In the United States, we are constantly trying to improve education so that we can help students succeed in the global community. Our education system is often compared to those in other countries to see how American education "measures up." However, there are many differences between schools around the world.
BONUS: After looking at the pictures, compare American education and education in other countries. Write a paragraph explaining the similarities and differences that you INFER from the pictures and captions.
Little bit different to my school:)
What does this do to your ethnocentric beliefs?
"Satellites acquire images in black and white, so how is it possible to create the beautiful color images that we see on television, in magazines, and on the internet? Computers provide us with the answer. Images created using different bands (or wavelengths) have different contrast (light and dark areas). Computers make it possible to assign 'false color' to these black and white images. The three primary colors of light are red, green, and blue. Computer screens can display an image in three different bands at a time, by using a different primary color for each band. When we combine these three images we get a 'false color image.' Find tutorials and links to free compositing programs here."
Tags: remote sensing, images, geospatial, unit 1 GeoPrinciples.
Cornerstone Christian school 7th grade science project. The effects of Altitude on air pressure and temperature. Cameras: GoPro Hero2 video footage. Edited B...
This is the coolest Junior High geospatial technologies project ever. This actually recorded some nice remotely sensed images. You can actually do something similar yourself with this balloon kit. You can read about some successful attempts to do this with geography students and colleagues from @AndrewShears which can be seen here and another by @bricker that is worth looking at here.
Tags: remote sensing, images, geospatial, edtech, geography education, unit 1 GeoPrinciples.
With five satellites scanning the globe, DigitalGlobe has collected impressive imagery of planet Earth this year. Check out their top 20 images here.
The Earth itself is the great source of inspiration for art. Enjoy the gallery.
Tags: images, art, landscape.
Incredible images of Mother Earth. It is all of our responsibility to look past our short term existence here to ensure that she flourishes for millenia for our future generations.
The views of Earth from Space are fascinating. Mountains, deserts, volcanoes, islands all seen from above. My favorite is the city of Aleppo. What is yours?
"If an urban population demands the freshest vegetables, they should be produced within a 24-hour field-to-table delivery zone. What, therefore, should be the highest and best use of agricultural land between Taiwan's two largest cities, Taipei and Kaoshiung, only 200 miles apart? The Lord of the Rings, a.k.a., Johan Heinrich Von Thünen, has the answer."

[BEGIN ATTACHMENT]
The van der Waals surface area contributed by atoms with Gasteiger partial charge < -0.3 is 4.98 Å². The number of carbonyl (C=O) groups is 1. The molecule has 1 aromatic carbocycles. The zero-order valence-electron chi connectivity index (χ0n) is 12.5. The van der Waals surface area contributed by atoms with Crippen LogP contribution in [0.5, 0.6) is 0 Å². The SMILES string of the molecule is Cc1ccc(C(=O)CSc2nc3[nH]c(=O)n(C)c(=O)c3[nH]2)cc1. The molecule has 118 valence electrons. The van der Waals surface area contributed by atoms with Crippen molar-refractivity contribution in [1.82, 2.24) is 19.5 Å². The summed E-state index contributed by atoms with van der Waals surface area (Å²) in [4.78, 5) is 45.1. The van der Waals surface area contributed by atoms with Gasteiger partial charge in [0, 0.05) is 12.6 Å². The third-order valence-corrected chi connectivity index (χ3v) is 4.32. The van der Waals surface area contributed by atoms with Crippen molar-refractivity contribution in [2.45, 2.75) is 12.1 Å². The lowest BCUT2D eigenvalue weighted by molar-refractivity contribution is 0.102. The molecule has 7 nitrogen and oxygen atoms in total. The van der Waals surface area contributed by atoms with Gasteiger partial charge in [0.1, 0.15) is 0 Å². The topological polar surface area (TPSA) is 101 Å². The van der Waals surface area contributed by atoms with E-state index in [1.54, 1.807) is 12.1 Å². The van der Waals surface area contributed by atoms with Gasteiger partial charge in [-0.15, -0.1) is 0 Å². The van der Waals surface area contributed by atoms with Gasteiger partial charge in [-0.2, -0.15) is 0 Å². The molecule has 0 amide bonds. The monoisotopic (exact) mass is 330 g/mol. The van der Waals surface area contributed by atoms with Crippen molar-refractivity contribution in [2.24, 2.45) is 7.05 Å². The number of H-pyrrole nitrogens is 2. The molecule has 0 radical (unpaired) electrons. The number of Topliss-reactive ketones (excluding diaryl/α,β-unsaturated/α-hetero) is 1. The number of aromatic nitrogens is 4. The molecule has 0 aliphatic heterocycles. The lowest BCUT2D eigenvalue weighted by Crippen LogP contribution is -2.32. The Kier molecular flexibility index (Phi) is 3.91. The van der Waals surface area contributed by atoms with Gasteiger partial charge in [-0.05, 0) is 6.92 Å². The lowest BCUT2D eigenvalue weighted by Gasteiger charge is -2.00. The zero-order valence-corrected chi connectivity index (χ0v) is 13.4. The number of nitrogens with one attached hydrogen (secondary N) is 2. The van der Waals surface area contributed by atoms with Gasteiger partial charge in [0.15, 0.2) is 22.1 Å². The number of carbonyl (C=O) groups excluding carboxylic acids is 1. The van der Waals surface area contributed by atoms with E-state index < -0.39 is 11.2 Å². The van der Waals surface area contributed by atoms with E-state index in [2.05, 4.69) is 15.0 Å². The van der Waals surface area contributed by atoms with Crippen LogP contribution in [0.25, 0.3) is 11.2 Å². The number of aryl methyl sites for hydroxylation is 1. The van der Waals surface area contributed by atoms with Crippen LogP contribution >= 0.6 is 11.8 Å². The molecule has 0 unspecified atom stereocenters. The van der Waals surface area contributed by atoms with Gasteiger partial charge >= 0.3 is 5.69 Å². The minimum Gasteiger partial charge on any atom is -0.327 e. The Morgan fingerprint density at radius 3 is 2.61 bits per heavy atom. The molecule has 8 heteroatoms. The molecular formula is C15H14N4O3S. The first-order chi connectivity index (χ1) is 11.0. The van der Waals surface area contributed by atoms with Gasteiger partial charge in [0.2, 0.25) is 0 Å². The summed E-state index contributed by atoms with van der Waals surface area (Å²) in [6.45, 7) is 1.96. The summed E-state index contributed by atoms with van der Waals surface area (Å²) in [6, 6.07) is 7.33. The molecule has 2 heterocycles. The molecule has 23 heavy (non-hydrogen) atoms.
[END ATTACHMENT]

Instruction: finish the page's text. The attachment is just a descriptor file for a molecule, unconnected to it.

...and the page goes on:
This image and analysis comes from the blog "Geographically Yours" by Don Zeigler. He's a well-traveled cultural geographer and has been collecting great teaching images over his career and is now sharing them on this site. These pictures are great discussion starters and bell ringers to start the day.
Tags: geo-inspiration, geography education, APHG, images.
This image communicates the importance of agriculture and marketplace relativity. in an area where transportation is minimal and people happen to be more more poorer then need to supply needed resources in a timely manner is very important. Farmers and resource providers need to be close enough geographically. This image shows an outside clothing and food market were people get to shop around and choose in a convientent ways there most needed items. The umbrella suggests rain as the child and other shoppers are being covered. This outdoor market doesnt necessarily suggest poverty but a wide range of population given a convenient location to buy goods quikcly and efficiently. The market may be located in a urban downtown area or also a village central area. Regardless the location, and goods provided shows the valuable commodities need to be provided in a manner, freshest possible for delivery.
It is said that locally grown food can have more nutritional value than organic if the latter comes from thousands of miles away. If you had to choose, which would you rather have, locally grown or organic?
From grains to grapes to cabbage and many other crops the harvest season has been in full swing in the Northern Hemisphere.
So few of my students have actual experience working on a farm and being part of the food producing process. This gallery of 38 photos around the world is a great visual to reinforce how important the harvest is for sustaining life on this planet. The picture above shows the a Hmong hill tribe woman harvesting a rice terrace field at Mu Cang Chai district, northern Vietnamese province of Yen Bai. The World Bank on Oct. 7 lowered its 2013 growth forecast for East Asian developing countries to 7.1 percent and warned that a prolonged US fiscal crisis could be damaging to the region.